“If you turn your eyes away from sad things, they’ll happen again one day. If you keep running away, you’ll just repeat the same mistakes. That’s why you have to face the truth straight on.”
They sure decided to pile on the angst, didn’t they.
You know shit has gone down when even Masato looks serious. Komari remembers everything – the death of the cat in the gutter did turn out to be a trigger for her memory, and Komari ended up having all her “dream” memories come back to her at once and couldn’t take it. It must have been some serious mental trauma for her body to have decided to lock everything away as a defence mechanism – maybe it was how close she was to Takuya when he was alive, as well as her age that resulted in his death being a mental shock. It was clear that the younger Komari didn’t understand at all that her brother was hospitalized because he was ill, or the concept of dying either – I got such a shock when Takuya started coughing blood on her face, and she didn’t really react or notice that something wasn’t right. Takuya himself knew he was going to die, and I think it was the enforced concept that “it’s a dream” that made Komari actually think it was a dream, and so fragments of his hospitalization and death pop up from time to time.
What broke my heart, though, was Komari’s blank face calling Riki her onii-chan – it was the point when I realized: fuck, she’s lost it hasn’t she. Her state of mind was in an absolute mess for the majority of the episode, and even worse was the vicious cycle it was destined to repeat. A death will trigger Komari’s breakdown, her mind will slowly repair itself, and eventually she forces herself back into the state where she thinks it’s a dream. Unknowingly, the picture book that Takuya made creepily ended up foreshadowing Komari and her state of existence, where she forgets about Takuya after “growing up into a hen” and has her own chicks. To me, becoming a hen represents the destruction of that childhood innocence in life that everyone will go through one day as part of growing up and becoming an adult – it was just really harsh for Komari, who had lived her life as a child thinking that entire world was just as happy as she was. For her to find out that this isn’t how the world works in that kind of way must have hit her hard, especially for such a bubbly little kid. Oh why…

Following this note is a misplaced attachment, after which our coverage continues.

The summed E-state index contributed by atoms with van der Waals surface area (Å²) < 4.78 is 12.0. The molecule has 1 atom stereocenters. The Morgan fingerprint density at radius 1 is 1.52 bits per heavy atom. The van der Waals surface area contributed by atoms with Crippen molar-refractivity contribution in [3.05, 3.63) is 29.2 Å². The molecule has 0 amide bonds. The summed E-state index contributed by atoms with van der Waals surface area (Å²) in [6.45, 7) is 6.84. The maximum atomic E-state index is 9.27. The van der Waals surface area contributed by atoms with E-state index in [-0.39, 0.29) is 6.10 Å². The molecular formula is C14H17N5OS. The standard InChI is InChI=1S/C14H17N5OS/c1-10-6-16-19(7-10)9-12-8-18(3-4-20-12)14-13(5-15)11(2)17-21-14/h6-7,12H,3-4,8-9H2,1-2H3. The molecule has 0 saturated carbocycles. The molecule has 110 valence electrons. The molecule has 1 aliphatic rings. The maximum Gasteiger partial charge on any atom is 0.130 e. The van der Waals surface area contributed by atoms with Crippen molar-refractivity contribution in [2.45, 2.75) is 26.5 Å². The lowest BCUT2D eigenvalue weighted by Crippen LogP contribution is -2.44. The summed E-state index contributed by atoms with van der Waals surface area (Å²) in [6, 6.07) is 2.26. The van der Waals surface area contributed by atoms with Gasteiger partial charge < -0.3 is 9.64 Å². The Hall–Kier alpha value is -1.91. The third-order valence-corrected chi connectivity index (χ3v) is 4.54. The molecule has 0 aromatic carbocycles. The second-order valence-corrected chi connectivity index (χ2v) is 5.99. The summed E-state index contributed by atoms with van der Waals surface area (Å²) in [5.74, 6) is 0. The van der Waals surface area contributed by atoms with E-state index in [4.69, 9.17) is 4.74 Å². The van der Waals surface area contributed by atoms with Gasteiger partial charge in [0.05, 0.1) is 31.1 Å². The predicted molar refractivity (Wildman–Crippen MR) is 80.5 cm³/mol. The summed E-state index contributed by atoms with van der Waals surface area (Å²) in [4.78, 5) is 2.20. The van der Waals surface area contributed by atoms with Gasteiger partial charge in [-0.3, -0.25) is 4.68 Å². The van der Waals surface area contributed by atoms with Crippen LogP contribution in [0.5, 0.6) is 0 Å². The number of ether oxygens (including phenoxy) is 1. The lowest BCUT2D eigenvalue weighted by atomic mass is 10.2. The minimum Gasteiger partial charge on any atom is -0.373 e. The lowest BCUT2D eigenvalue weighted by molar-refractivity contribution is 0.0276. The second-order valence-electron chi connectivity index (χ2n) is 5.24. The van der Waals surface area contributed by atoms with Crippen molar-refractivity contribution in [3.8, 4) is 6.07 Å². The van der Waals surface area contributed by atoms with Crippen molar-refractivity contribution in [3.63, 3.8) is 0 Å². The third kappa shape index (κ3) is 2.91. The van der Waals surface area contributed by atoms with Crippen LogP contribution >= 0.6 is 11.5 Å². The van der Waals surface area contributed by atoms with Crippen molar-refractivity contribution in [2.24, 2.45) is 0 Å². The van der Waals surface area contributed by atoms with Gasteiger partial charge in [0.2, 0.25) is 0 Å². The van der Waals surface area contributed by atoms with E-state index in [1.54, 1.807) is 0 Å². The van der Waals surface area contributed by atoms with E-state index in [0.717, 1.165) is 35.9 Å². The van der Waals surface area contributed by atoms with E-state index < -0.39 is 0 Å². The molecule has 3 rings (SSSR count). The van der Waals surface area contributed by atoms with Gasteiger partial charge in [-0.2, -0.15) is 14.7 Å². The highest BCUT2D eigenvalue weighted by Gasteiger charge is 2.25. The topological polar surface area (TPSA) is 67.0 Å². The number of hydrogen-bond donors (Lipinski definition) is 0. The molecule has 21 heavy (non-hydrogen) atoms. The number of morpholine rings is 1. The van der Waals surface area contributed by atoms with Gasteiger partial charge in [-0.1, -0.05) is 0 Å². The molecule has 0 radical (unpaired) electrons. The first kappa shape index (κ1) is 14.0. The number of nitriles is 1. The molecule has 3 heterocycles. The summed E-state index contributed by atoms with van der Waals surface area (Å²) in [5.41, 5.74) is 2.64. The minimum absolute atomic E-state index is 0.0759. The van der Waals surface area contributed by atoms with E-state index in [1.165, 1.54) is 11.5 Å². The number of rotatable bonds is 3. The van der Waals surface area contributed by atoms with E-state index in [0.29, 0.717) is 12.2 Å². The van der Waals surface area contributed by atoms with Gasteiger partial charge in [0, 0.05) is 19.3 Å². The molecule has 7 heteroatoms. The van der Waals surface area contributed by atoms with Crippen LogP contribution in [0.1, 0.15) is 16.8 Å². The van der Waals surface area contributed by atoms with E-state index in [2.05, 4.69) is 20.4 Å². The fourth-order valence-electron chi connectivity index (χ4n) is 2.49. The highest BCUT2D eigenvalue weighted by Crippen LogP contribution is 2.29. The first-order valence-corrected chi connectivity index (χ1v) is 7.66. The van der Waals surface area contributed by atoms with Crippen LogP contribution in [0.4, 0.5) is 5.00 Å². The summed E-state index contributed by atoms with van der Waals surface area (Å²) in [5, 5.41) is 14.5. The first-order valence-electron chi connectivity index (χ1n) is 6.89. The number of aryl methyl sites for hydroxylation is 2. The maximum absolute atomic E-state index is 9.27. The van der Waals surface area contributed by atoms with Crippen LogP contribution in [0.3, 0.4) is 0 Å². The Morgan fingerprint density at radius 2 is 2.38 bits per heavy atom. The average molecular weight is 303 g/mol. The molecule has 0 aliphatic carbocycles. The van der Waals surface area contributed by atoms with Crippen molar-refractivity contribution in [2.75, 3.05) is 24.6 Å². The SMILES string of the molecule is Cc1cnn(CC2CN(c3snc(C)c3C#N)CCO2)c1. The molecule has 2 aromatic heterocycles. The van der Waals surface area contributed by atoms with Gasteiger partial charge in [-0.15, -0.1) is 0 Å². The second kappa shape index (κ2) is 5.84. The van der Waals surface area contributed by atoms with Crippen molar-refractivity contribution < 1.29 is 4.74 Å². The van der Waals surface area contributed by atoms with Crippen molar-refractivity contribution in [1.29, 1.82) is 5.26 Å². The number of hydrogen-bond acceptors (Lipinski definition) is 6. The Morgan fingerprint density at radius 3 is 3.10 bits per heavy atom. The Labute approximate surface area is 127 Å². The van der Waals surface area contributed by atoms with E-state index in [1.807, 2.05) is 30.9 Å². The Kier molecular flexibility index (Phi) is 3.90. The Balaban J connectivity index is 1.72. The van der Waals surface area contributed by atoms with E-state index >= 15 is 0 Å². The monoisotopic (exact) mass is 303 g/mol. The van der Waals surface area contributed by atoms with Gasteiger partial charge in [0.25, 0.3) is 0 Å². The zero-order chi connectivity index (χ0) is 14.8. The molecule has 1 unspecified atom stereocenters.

With the original picture book soggy (or rather symbolically, just the Kamikita Takuya part) Riki’s decision to make a sequel to the book is a good idea – because at the end, the hen finally remembers that it was once a chick. Even though the rest of the Little Busters couldn’t do much, it’s the thought that counts, and both Komari and Riki should be reassured that they have so many friends willing to help them out. As Riki pointed out, Komari’s surrounded by lots of friends, and what he says is right – sometimes you have to find the good things in life and concentrate on them, writing your own story even through the saddest and hardest times. Komari is a character I never want to see mentally broken again, and I’m glad that she got the conclusion she did – we all want to see her smile like the sun after all.